NCAA: Official Interpretation:  Paronto:  Same as FED. (Arbiter Hub March 2014 #13)

But the batter out happened when it was strike three and he never became a runner, thus the out at 3B never happened.  Not the same.  The play in question concerns a batter-runner.

 

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1 hour ago, Senor Azul said:

2010 NFHS Baseball Rules Interpretations SITUATION 20: Two outs, R3 at second base.

Holy crap! And I thought the old FED runner designations were rough! R3 ON 2ND?!?:wow:

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2 hours ago, Jimurray said:

Except Jim Evans may not agree with Wendelstedt:

NCAA March 2014 Interps

"13. 8-5j, A.R. 1—in the situation where the third out is recorded at any base other than first base, no run may score if the fourth out is due to the batter-runner not reaching first base before he has been put out.  Example: Two outs, bases loaded, base hit, R3 scores, R2 is thrown out at the plate. B/R has not touched first base due to a leg injury. F2 throws to F3 and the B/R is tagged out. This is a special situation that would fall under the “fourth-out” appeal process and would allow the defense to take any of the last two outs they would choose for the third out. This interpretation is supported by a response from Jim Evans as to how it is interpreted at the professional level."

Key is being put out. You are put out by action of the defense. An abandoning runner is not put out.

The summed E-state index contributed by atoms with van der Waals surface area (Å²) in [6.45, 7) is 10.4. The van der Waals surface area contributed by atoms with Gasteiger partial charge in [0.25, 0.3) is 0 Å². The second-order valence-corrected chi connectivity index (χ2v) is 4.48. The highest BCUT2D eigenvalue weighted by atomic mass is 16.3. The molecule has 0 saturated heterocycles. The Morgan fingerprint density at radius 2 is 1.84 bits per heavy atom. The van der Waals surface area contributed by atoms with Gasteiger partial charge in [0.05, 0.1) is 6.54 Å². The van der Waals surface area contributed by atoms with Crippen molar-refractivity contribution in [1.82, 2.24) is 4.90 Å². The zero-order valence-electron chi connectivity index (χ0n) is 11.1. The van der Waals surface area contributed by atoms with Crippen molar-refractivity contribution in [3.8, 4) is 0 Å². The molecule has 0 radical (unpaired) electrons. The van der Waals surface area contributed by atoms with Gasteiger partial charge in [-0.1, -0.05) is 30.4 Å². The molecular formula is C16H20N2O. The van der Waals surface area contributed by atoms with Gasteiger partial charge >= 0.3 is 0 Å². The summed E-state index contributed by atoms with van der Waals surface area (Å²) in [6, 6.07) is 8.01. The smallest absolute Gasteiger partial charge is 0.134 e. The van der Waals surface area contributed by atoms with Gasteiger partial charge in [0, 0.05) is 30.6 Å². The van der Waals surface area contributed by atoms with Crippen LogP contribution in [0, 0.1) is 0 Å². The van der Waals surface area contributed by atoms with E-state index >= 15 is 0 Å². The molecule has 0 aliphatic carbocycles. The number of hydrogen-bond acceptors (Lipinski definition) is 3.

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I don't like these interps that say you can get a forth out in these situations and negate a run. All rule codes talk of a forth out "appeal". This is not an appeal. Appeals happen after the play, so if a runner misses a base  he is forced to, or BR missing 1B ---I understand the 4th out appeal and it makes sense to me. Tagging a runner running home for the 3rd out........?To me,that's the end of the inning.....there's no good reason a BR should be required to keep running after the inning is technically over.

...oh...and IMO, 2010 SIT 10 is not even close to the same play as a hit that scores R3, R2 tagged at home for out 3, and throw to F3 for out #4 because BR hasn't reached 1B..... And even this interp for the given play is illogical. As Mr. Ives states, once the batter strikes out,  the play on the stealing runner never happens....doesn't matter if the strike is an obvious swing or an appealed check swing. This interp makes no sense to me. How can you interpret a check swing appealed strike three different from a full obvious swing strikeout??  .